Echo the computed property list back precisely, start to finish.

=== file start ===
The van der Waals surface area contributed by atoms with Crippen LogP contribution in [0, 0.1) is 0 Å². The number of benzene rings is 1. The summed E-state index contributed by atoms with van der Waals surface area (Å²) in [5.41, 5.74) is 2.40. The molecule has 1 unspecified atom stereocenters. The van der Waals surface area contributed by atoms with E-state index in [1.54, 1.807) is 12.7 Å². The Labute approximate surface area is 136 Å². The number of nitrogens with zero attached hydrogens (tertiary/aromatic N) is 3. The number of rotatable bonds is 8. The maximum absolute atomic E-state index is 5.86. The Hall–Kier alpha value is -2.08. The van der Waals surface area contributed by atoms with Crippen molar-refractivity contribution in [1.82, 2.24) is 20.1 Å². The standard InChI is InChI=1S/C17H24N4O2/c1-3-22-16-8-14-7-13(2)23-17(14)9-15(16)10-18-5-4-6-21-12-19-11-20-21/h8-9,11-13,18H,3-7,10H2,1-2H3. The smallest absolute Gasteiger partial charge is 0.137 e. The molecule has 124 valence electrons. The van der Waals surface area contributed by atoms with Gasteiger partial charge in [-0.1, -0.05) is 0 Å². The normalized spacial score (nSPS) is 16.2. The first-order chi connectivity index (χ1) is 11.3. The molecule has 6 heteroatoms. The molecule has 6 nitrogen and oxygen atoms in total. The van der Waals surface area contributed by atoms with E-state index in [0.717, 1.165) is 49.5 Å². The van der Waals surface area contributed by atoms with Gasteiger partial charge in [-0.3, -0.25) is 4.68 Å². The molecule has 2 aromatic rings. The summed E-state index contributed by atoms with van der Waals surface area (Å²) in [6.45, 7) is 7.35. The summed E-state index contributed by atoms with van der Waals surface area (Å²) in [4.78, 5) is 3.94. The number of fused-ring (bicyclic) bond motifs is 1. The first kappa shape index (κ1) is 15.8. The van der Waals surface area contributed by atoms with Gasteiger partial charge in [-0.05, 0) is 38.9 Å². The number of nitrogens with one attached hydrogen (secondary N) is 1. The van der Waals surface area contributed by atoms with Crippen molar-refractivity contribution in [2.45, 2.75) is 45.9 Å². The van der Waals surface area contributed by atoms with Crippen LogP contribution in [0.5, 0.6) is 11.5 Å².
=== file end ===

The van der Waals surface area contributed by atoms with Crippen LogP contribution in [0, 0.1) is 0 Å². The number of benzene rings is 1. The summed E-state index contributed by atoms with van der Waals surface area (Å²) in [5.41, 5.74) is 2.40. The molecule has 1 unspecified atom stereocenters. The van der Waals surface area contributed by atoms with E-state index in [1.54, 1.807) is 12.7 Å². The Labute approximate surface area is 136 Å². The number of nitrogens with zero attached hydrogens (tertiary/aromatic N) is 3. The number of rotatable bonds is 8. The maximum absolute atomic E-state index is 5.86. The Hall–Kier alpha value is -2.08. The van der Waals surface area contributed by atoms with Crippen molar-refractivity contribution in [1.82, 2.24) is 20.1 Å². The standard InChI is InChI=1S/C17H24N4O2/c1-3-22-16-8-14-7-13(2)23-17(14)9-15(16)10-18-5-4-6-21-12-19-11-20-21/h8-9,11-13,18H,3-7,10H2,1-2H3. The smallest absolute Gasteiger partial charge is 0.137 e. The molecule has 124 valence electrons. The van der Waals surface area contributed by atoms with Gasteiger partial charge in [-0.1, -0.05) is 0 Å². The normalized spacial score (nSPS) is 16.2. The first-order chi connectivity index (χ1) is 11.3. The molecule has 6 heteroatoms. The molecule has 6 nitrogen and oxygen atoms in total. The van der Waals surface area contributed by atoms with E-state index in [0.717, 1.165) is 49.5 Å². The van der Waals surface area contributed by atoms with Gasteiger partial charge in [-0.3, -0.25) is 4.68 Å². The molecule has 2 aromatic rings. The summed E-state index contributed by atoms with van der Waals surface area (Å²) in [6.45, 7) is 7.35. The summed E-state index contributed by atoms with van der Waals surface area (Å²) in [4.78, 5) is 3.94. The number of fused-ring (bicyclic) bond motifs is 1. The first kappa shape index (κ1) is 15.8. The van der Waals surface area contributed by atoms with Gasteiger partial charge in [-0.05, 0) is 38.9 Å². The number of nitrogens with one attached hydrogen (secondary N) is 1. The van der Waals surface area contributed by atoms with Crippen molar-refractivity contribution in [2.45, 2.75) is 45.9 Å². The van der Waals surface area contributed by atoms with Crippen LogP contribution in [0.5, 0.6) is 11.5 Å².